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Kazimir Malevich

Казимир Малевич (Kazimierz Malewicz)

Kazimir Malevich

Казимир Малевич (Kazimierz Malewicz)

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Kazimir Severinovich Malevich (February 23 [O.S. 11] 1879–May 15, 1935) was a Russian avant-garde artist and art theorist, whose pioneering work and writing had a profound influence on the development of non-objective, or abstract art, in the 20th century. His concept of Suprematism sought to develop a form of expression that moved as far as possible from the world of natural forms (objectivity) and subject matter in order to access "the supremacy of pure feeling" and spirituality. Early on, Malevich worked in a variety of styles, quickly assimilating Impressionist, Symbolist and Fauvist styles, and after a trip to Paris in 1912, Cubism. Gradually simplifying his style, he forged his distinct voice with key works that explore pure geometric forms and their relationships to one another, set against minimal grounds. His Black Square (1915), a black square on white, represented the most radically abstract painting yet seen and drew "an uncrossable line (…) between old art and new art"; Suprematist Composition: White on White (1918), a barely differentiated off-white square superimposed on an off-white ground, would take his ideal of pure abstraction to its logical conclusion. In addition to his paintings, Malevich laid down his theories in writing, such as "From Cubism to Suprematism" (1915) and The Non-Objective World: The Manifesto of Suprematism (1926).

Malevich's trajectory in many ways mirrored the tumult of the decades surrounding the Soviet revolution. In its immediate aftermath, vanguard movements such as Suprematism and Vladimir Tatlin's Constructivism were encouraged by Trotskyite factions in the government. Malevich held several prominent teaching positions and received a solo show at the Sixteenth State Exhibition in Moscow in 1919. His recognition spread to the West with solo exhibitions in Warsaw and Berlin in 1927. Unfortunately, upon his return, modern art was falling out of favor with the new Stalinist government. Malevich soon lost his teaching position, works and manuscripts were confiscated, and he was banned from making art; in 1930, he was imprisoned for two months due to suspicions raised by his trip to Poland and Germany. Forced to abandon abstraction, he painted in a representational style in the years before his death from cancer in 1935 at age 56. Nonetheless, his art and his writing influenced contemporaries such as El Lissitzky, Lyubov Popova and Alexander Rodchenko, as well as generations of later abstract artists, such as Ad Reinhardt and the Minimalists. He was celebrated posthumously in major exhibits at the Museum of Modern Art (1936), the Guggenheim Museum (1973) and the Stedelijk Museum in Amsterdam (1989), which has a large collection of his work. In the 1990s, the ownership claims of museums to many Malevich works began to be disputed by his heirs. In 2008, his painting Suprematist Composition sold for over US$60 million, a record price for a Russian work of art sold at auction.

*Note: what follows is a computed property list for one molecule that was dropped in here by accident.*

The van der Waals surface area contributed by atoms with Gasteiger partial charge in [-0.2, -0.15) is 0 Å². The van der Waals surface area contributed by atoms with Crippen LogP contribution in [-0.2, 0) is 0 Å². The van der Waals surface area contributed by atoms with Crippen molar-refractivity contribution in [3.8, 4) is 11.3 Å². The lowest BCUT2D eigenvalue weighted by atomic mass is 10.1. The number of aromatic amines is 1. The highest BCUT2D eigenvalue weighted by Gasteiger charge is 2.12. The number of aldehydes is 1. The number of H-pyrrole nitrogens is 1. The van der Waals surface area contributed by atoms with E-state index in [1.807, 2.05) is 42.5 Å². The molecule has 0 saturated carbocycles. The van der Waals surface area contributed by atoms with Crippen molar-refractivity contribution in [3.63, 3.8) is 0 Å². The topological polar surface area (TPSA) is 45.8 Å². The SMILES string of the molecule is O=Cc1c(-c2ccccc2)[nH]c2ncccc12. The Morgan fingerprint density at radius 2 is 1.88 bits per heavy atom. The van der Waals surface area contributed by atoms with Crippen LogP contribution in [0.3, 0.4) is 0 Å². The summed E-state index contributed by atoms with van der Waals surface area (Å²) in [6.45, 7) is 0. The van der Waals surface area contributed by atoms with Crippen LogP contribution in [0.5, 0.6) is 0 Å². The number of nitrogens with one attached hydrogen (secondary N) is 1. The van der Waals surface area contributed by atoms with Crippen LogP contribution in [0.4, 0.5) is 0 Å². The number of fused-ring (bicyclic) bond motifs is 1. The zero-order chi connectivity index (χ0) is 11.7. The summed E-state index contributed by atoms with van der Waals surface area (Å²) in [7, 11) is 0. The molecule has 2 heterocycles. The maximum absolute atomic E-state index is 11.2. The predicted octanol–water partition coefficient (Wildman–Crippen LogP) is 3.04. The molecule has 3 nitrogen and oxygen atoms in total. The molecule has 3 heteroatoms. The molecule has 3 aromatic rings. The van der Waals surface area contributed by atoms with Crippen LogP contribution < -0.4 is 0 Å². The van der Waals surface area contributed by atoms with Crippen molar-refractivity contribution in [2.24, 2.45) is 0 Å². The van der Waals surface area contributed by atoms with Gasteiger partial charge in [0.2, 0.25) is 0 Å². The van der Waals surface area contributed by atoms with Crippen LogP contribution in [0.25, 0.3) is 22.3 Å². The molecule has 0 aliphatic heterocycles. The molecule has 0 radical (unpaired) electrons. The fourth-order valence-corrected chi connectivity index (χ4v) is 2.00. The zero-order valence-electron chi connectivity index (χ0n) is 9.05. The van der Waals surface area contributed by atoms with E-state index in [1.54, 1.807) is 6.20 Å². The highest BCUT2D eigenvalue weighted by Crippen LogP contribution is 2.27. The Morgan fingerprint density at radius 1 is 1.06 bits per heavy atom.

Kazimir Malevich was born Kazimierz Malewicz to a Polish family, who settled near Kiev in Kiev Governorate of the Russian Empire during the partitions of Poland. His parents, Ludwika and Seweryn Malewicz, were Roman Catholic like most ethnic Poles, though his father attended Orthodox services as well. They both had fled from the former eastern territories of the Commonwealth (present-day Kopyl Region of Belarus) to Kiev in the aftermath of the failed Polish January Uprising of 1863 against the tsarist army. His native language was Polish though he spoke Ukrainian in public. Subsequently, Malevich even wrote a series of articles about art in Ukrainian.

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